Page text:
An unfair selection process
I graduated from Purdue University in May 2018 with a bachelor’s degree in animal science and a concentration in pre-veterinary medicine. I am currently in my second round of veterinary school applications.
I have learned through the application process that it is all politics and is unfair. For Purdue at least, I have learned that they take roughly 64 of 84 students from out of state. I have an extremely unfair disadvantage as I am an Indiana resident, female and white. That being said, a lot of students, I believe, will go back to where they came from after they graduate veterinary school, thus the lack of veterinarians around here.
I believe that during the application process, veterinary schools should not look at our gender, race or residency until after candidates have been selected for interviews.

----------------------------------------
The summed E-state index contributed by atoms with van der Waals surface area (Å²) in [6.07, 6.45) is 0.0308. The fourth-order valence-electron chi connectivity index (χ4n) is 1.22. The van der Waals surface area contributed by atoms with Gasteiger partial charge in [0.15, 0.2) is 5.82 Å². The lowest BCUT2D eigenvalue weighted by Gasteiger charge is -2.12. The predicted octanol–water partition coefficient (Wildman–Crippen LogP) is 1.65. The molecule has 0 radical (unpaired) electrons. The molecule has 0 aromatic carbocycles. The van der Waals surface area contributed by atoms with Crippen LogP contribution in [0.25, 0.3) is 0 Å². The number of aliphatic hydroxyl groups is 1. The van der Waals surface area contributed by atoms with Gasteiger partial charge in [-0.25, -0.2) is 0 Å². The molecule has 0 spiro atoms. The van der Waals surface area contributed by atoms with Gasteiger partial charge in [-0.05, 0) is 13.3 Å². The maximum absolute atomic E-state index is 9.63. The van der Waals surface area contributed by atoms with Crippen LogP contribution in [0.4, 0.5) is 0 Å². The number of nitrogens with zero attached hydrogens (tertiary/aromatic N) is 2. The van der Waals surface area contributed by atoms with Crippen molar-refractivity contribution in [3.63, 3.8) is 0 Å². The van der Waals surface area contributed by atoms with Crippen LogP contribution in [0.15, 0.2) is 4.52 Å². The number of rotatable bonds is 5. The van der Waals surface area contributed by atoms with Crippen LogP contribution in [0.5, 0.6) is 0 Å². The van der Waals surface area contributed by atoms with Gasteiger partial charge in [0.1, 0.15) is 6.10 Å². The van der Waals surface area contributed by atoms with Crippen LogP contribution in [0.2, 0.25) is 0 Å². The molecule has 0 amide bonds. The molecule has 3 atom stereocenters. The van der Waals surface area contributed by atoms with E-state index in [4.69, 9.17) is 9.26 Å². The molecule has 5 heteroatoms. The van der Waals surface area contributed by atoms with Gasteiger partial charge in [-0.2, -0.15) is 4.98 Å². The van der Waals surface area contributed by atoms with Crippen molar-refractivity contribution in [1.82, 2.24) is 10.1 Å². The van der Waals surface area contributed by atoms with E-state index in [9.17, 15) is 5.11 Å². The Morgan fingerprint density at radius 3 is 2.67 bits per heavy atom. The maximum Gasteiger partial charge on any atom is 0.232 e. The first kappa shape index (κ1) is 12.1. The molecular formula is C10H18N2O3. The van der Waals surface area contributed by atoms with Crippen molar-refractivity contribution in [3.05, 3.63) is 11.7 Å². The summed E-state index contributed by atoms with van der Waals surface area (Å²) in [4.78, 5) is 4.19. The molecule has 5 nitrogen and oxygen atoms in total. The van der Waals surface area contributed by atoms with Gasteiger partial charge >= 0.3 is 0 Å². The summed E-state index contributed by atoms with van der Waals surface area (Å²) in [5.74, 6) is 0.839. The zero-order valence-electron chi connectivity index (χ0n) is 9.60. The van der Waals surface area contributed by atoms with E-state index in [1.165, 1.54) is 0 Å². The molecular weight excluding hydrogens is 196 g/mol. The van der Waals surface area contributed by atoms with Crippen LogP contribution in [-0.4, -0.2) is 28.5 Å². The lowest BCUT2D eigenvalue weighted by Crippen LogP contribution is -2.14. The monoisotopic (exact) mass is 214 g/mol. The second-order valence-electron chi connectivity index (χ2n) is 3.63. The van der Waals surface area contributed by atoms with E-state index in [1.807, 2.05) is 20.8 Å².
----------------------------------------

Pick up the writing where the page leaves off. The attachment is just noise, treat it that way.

I have done multiple feedback calls about my application, and everybody tells me the same thing: “Your application is great. It is just where you fell in the number pool. Try again next year.” When I ask what I possibly could do to make myself more competitive — I have done everything under the sun — they literally tell me “nothing,” because my application is great! OK, then why did I not get an interview?
I am too stubborn to give up. This is my dream, but to others, the rejection can get discouraging and force them to give up.
I cannot emphasize enough that the admissions committee should not be allowed to see our gender, race or residency until after interviewees are selected based solely on their applications.
It is very frustrating that I don’t have a fair advantage at my state school. I have a better chance at getting into a school out of state, which also means paying more money, but whoever said dreams are free? I hope something can be done about this.
Jessica Bydalek lives in Lowell, Indiana.